The Chemistry of Vodka: Infographics

Vodka is a Russian invention and is the most popular drink in that country. There are also other types of Vodka such as Absolut Vodka which is from Sweden.

The following infographic shows the chemistry of Vodka:

Click to enlarge

Source: The Chemistry of Vodka – Structure, Additives, and Impurities, Compound Interest.

Below is a brief excerpt from the piece:

You could be forgiven for thinking there’s not a great deal that’s interesting about the chemistry of vodka. After all, isn’t it essentially just a mix of two compounds, ethanol and water? Though this is pretty much the case, there’s more to vodka than you might expect. Here we take a look at some of its chemical secrets.

First, let’s briefly summarise how vodka is made. The method is similar to that for most fermented spirits. Though the stereotypical image most people have of vodka is that it’s made from potatoes, in fact it’s much more common for it to be made from cereal grains, including corn, rye, and wheat. Fermentation of these grains using yeast produces alcohol (ethanol), but only up to around 16% – too low for vodka.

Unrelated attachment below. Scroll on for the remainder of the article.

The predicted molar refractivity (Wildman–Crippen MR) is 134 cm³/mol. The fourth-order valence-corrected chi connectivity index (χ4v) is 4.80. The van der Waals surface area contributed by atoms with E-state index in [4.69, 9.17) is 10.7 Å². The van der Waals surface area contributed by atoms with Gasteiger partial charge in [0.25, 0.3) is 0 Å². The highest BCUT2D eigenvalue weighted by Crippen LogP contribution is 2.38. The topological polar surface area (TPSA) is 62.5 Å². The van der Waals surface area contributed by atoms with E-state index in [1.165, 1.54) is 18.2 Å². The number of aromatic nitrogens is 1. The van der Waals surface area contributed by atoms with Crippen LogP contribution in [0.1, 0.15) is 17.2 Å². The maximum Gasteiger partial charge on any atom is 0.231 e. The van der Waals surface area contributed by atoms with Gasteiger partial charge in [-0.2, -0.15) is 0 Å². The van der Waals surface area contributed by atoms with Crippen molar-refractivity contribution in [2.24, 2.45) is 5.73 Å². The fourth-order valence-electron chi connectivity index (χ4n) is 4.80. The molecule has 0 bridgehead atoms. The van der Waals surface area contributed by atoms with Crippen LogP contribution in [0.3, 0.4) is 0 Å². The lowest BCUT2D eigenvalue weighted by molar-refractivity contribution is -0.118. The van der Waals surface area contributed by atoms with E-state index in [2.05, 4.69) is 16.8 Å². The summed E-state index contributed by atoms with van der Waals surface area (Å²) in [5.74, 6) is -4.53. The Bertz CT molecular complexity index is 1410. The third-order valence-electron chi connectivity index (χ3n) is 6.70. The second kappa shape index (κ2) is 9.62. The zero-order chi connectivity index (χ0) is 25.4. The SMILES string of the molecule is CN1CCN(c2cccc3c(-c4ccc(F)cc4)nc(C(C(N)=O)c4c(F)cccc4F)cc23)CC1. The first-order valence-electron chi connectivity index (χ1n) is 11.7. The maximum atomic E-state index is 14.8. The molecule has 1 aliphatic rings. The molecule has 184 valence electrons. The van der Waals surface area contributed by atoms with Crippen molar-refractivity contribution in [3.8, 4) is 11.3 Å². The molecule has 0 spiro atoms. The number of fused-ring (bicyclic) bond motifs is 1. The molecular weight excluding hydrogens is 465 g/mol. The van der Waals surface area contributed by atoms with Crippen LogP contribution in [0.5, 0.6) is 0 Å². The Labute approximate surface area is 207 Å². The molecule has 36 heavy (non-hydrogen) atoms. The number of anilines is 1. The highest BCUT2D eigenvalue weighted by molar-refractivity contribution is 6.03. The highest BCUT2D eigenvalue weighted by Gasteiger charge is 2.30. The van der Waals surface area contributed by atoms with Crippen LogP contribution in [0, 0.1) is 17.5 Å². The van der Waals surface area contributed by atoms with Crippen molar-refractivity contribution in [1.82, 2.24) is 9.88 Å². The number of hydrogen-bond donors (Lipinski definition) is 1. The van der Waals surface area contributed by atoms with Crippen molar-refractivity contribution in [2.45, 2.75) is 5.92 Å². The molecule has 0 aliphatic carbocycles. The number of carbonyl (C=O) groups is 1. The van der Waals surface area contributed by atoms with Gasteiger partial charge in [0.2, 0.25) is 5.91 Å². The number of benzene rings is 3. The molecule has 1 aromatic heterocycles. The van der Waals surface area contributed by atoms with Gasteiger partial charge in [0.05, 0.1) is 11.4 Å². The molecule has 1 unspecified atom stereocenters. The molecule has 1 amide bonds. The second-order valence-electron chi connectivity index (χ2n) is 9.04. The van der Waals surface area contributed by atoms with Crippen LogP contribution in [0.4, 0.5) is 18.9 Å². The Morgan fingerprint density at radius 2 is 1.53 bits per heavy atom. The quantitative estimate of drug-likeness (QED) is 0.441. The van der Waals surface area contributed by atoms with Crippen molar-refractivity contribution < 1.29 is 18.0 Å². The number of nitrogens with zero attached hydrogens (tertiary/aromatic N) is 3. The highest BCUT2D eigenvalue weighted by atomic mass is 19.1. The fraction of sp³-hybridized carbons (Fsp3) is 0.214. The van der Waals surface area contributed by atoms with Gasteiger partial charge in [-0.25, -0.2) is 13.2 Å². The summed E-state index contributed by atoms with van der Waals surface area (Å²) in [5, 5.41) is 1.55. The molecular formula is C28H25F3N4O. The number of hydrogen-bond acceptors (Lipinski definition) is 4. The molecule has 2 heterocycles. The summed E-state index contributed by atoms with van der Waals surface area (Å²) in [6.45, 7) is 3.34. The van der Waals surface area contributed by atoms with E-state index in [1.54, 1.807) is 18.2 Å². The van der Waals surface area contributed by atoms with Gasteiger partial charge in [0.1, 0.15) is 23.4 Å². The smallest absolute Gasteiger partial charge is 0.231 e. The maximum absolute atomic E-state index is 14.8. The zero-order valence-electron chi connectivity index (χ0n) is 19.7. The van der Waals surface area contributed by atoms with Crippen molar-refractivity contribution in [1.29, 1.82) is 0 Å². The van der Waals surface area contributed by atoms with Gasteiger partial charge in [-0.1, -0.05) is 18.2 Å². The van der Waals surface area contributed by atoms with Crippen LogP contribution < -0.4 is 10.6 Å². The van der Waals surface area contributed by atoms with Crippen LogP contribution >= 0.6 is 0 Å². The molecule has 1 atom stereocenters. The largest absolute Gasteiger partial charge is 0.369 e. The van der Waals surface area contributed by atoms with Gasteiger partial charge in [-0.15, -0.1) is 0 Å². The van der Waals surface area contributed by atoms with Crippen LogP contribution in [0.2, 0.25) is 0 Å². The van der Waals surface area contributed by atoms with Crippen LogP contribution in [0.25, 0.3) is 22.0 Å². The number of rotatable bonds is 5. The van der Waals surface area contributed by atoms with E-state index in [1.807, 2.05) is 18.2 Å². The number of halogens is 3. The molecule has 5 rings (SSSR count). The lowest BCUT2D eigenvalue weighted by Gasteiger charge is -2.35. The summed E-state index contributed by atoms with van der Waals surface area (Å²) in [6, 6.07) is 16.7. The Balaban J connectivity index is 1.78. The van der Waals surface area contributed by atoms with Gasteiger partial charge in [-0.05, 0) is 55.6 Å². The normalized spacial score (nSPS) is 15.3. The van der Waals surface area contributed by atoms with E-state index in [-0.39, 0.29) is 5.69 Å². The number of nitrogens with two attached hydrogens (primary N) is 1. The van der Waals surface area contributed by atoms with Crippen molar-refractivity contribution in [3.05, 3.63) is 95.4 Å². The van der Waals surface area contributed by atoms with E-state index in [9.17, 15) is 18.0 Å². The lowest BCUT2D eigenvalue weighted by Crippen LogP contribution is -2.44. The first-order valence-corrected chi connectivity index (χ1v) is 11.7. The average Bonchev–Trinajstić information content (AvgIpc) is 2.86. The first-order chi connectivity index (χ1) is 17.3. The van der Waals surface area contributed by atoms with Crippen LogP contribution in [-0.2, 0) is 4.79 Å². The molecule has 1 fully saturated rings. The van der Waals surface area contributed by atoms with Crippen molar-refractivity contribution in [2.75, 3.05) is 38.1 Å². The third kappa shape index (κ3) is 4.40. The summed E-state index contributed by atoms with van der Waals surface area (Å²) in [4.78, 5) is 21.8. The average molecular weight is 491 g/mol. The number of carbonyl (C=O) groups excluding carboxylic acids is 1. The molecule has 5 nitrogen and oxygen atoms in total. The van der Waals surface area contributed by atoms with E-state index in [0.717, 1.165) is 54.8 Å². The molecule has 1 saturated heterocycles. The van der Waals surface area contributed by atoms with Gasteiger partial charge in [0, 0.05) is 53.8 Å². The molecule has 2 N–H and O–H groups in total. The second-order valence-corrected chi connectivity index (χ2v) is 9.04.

Further steps are necessary to arrive at the finished product, the key step being distillation. Distillation involves the boiling of the mixture; because ethanol boils at 78˚C, it boils off before the water does and it can therefore be concentrated. Unfortunately, a lot of the other compounds produced during fermentation boil off at lower temperatures than water too, so precise control of the distillation process is necessary to ensure that these aren’t present in the final product.

Often, it’s distilled more than once to ensure a minimal amount of impurities remain. To be even more certain of this, many manufacturers filter the vodka through activated charcoal, which helps pull out more of any impurities still present. More traditional manufacturers rely on precise control of the distillation process, however. After all of this the vodka’s alcohol percentage is around 96%. The final step in the process is diluting it with water to bring the percentage down to around 40%.

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